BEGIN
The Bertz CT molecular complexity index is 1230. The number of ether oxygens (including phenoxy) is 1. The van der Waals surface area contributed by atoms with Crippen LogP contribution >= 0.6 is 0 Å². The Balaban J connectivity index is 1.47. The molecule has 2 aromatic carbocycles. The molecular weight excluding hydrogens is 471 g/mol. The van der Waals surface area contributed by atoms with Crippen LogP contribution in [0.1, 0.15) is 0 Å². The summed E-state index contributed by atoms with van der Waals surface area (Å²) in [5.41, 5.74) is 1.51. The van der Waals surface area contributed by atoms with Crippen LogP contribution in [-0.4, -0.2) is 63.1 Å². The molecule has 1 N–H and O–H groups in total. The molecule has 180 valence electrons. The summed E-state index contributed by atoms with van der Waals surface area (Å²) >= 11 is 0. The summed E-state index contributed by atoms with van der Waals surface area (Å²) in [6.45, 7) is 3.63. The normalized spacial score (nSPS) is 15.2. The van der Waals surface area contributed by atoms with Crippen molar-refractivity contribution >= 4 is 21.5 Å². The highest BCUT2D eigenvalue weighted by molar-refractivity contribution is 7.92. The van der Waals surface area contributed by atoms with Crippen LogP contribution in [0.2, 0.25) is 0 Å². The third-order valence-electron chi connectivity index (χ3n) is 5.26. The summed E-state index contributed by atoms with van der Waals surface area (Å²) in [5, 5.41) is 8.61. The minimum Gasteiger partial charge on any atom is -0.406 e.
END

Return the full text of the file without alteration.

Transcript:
The Bertz CT molecular complexity index is 1230. The number of ether oxygens (including phenoxy) is 1. The van der Waals surface area contributed by atoms with Crippen LogP contribution >= 0.6 is 0 Å². The Balaban J connectivity index is 1.47. The molecule has 2 aromatic carbocycles. The molecular weight excluding hydrogens is 471 g/mol. The van der Waals surface area contributed by atoms with Crippen LogP contribution in [0.1, 0.15) is 0 Å². The summed E-state index contributed by atoms with van der Waals surface area (Å²) in [5.41, 5.74) is 1.51. The van der Waals surface area contributed by atoms with Crippen LogP contribution in [-0.4, -0.2) is 63.1 Å². The molecule has 1 N–H and O–H groups in total. The molecule has 180 valence electrons. The summed E-state index contributed by atoms with van der Waals surface area (Å²) >= 11 is 0. The summed E-state index contributed by atoms with van der Waals surface area (Å²) in [6.45, 7) is 3.63. The normalized spacial score (nSPS) is 15.2. The van der Waals surface area contributed by atoms with Crippen molar-refractivity contribution >= 4 is 21.5 Å². The highest BCUT2D eigenvalue weighted by molar-refractivity contribution is 7.92. The van der Waals surface area contributed by atoms with Crippen LogP contribution in [0.2, 0.25) is 0 Å². The third-order valence-electron chi connectivity index (χ3n) is 5.26. The summed E-state index contributed by atoms with van der Waals surface area (Å²) in [5, 5.41) is 8.61. The minimum Gasteiger partial charge on any atom is -0.406 e.